X

Thank you for sharing!

Your article was successfully shared with the contacts you provided.
REED SMITH LAUNCHES UNIVERSITY. WILL THERE BE FRATS? The Wharton School helped make Donald Trump a mogul. Now Reed Smith wants to see what the University of Pennsylvania’s storied institution can do for a few of its lawyers. In October, Reed Smith will send 60 lawyers to a six-day leadership school at Wharton as part of a new training program called Reed Smith University. The firm is collaborating with Wharton to develop courses to teach its employees about leadership in schools of business, technology, professional support and law. “We recognize that none of us learned about leadership and management in law school,” said John Smith III, a Philadelphia partner on the executive committee who is also the chancellor of RSU. The initiative resulted from an overhaul of the firm’s old training programs, said Oakland partner Mike Buckley, who will be dean of RSU’s School of Technology. Like many businesses, Reed Smith was accustomed to sending workers to group sessions where they learned how to use Microsoft Word or how to navigate the filing system. Now, the training will be structured around tasks, like how to draft a sale agreement. Instead of forcing workers to sit in classrooms, some courses will be taught on DVDs or via the Internet, Buckley said. Several other large corporations, such as Motorola Inc. and Merrill Lynch & Co., have partnered with Wharton to create university-themed training programs, Smith said, but Reed Smith is the first law firm to do so. RSU won’t give lawyers The Donald’s flamboyant management style, but it will prep them for the legal industry’s rapid changes, he said. “This is about management skills, strategic thinking and managing change,” he said. — Jahna Berry FAKING MARTHA What do you do with a defendant who brings a vase of flowers to court and hands out freshly baked cookies to jurors when she takes the stand? If you’re Cristina Arguedas of Emeryville’s Arguedas, Cassman & Headley and you’re role-playing as a prosecutor of a faux Martha Stewart, you take her apart. That’s what happened earlier this year at an event put on by the Edward J. McFetridge American Inn of Court. Now Arguedas is getting ready to reprise her role as a federal prosecutor. On Sept. 8, the Bar Association of San Francisco will restage the courtroom drama. The exercise, which will count for MCLE credit, is intended to demonstrate what might have happened had Stewart taken the stand during her recent trial, when she was convicted of lying to government investigators. Matthew Jacobs, an assistant U.S. attorney, will play Stewart’s defense attorney. His Inn of Court group picked the high-profile case because it raises interesting legal issues and people are familiar with it. But the real reason to attend Sept. 8, he said, is to see Arguedas in action. Arguedas “is one of the best, if not the best in the state” when it comes to cross-examination, Jacobs said. “It’s painful to see her destroy my client.” “It’s something people should be willing to pay money for,” Jacobs added. Ticket prices range from $50 to $70. U.S. Magistrate Judge Joseph Spero will play the judge. Assistant Federal Public Defender Hilary Fox, who is married to Jacobs, will serve as moderator. And Elizabeth Frohlich of Steefel, Levitt & Weiss, decked out in a blonde wig, will play Stewart. — Jeff Chorney A LEG UP Drinking and driving don’t mix — except when it comes to supporting a certain law firm advocacy group. Anheuser-Busch Cos. Inc. has become the latest financial sponsor of the National Association of Minority and Women-Owned Law Firms, also known as NAMWOLF. The St. Louis-based beer king joins Harley-Davidson Inc. as a bronze corporate donor, which means both companies kicked in $2,500 to the cause. NAMWOLF is a Milwaukee-based trade association that helps minority- and women-owned law firms partner with corporations to increase their business. Walnut Creek-based Livingston Law Firm, owned by Renee Livingston, for instance, is a member. Corporate partners, who commit to at least trying to further business with minority- and women-owned firms, include Del Monte Foods Co., Hitachi Ltd. and Accenture. — Adrienne Sanders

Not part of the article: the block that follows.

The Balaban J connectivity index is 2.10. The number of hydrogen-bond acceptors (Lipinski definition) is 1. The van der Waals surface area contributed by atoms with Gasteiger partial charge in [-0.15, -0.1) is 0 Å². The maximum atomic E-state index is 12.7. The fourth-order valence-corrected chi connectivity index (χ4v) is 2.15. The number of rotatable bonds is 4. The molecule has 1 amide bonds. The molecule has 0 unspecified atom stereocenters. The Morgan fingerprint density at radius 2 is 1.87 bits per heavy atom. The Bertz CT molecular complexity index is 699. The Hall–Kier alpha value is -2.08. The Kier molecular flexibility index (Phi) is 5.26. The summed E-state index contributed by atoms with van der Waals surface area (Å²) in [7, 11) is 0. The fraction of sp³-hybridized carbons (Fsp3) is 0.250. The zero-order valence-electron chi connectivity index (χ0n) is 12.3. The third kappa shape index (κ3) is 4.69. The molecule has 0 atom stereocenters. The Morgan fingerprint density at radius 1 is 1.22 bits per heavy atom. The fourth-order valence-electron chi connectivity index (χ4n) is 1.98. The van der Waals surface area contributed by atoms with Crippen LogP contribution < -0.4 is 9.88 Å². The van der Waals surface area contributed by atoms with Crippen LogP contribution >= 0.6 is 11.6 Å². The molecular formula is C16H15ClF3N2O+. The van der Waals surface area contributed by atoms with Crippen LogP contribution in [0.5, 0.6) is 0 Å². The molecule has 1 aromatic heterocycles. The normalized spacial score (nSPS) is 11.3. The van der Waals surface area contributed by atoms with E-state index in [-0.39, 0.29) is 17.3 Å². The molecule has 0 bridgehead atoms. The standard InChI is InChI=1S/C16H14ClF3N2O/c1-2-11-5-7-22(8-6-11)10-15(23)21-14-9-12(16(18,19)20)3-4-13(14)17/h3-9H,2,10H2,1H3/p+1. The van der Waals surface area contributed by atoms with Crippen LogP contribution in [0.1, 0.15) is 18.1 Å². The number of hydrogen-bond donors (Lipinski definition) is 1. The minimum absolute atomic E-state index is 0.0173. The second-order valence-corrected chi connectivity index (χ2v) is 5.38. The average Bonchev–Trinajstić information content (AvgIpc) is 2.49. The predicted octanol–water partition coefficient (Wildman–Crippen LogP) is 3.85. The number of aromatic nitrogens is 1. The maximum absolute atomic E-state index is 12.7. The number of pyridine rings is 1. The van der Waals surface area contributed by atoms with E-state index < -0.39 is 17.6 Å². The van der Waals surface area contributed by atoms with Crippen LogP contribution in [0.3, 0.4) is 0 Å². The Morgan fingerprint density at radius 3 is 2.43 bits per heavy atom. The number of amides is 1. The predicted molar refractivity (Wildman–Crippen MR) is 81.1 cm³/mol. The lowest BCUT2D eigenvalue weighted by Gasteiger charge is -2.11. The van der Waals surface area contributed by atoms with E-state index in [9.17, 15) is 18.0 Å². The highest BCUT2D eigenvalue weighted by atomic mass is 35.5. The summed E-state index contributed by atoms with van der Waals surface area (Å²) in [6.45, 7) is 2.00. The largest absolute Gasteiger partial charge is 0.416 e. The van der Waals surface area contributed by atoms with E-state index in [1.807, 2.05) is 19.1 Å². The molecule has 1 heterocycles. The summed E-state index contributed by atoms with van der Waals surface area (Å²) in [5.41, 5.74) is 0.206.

This content has been archived. It is available exclusively through our partner LexisNexis®.

To view this content, please continue to Lexis Advance®.

Not a Lexis Advance® Subscriber? Subscribe Now

Why am I seeing this?

LexisNexis® is now the exclusive third party online distributor of the broad collection of current and archived versions of ALM's legal news publications. LexisNexis® customers will be able to access and use ALM's content by subscribing to the LexisNexis® services via Lexis Advance®. This includes content from the National Law Journal®, The American Lawyer®, Law Technology News®, The New York Law Journal® and Corporate Counsel®, as well as ALM's other newspapers, directories, legal treatises, published and unpublished court opinions, and other sources of legal information.

ALM's content plays a significant role in your work and research, and now through this alliance LexisNexis® will bring you access to an even more comprehensive collection of legal content.

For questions call 1-877-256-2472 or contact us at [email protected]

 
 

ALM Legal Publication Newsletters

Sign Up Today and Never Miss Another Story.

As part of your digital membership, you can sign up for an unlimited number of a wide range of complimentary newsletters. Visit your My Account page to make your selections. Get the timely legal news and critical analysis you cannot afford to miss. Tailored just for you. In your inbox. Every day.

Copyright © 2020 ALM Media Properties, LLC. All Rights Reserved.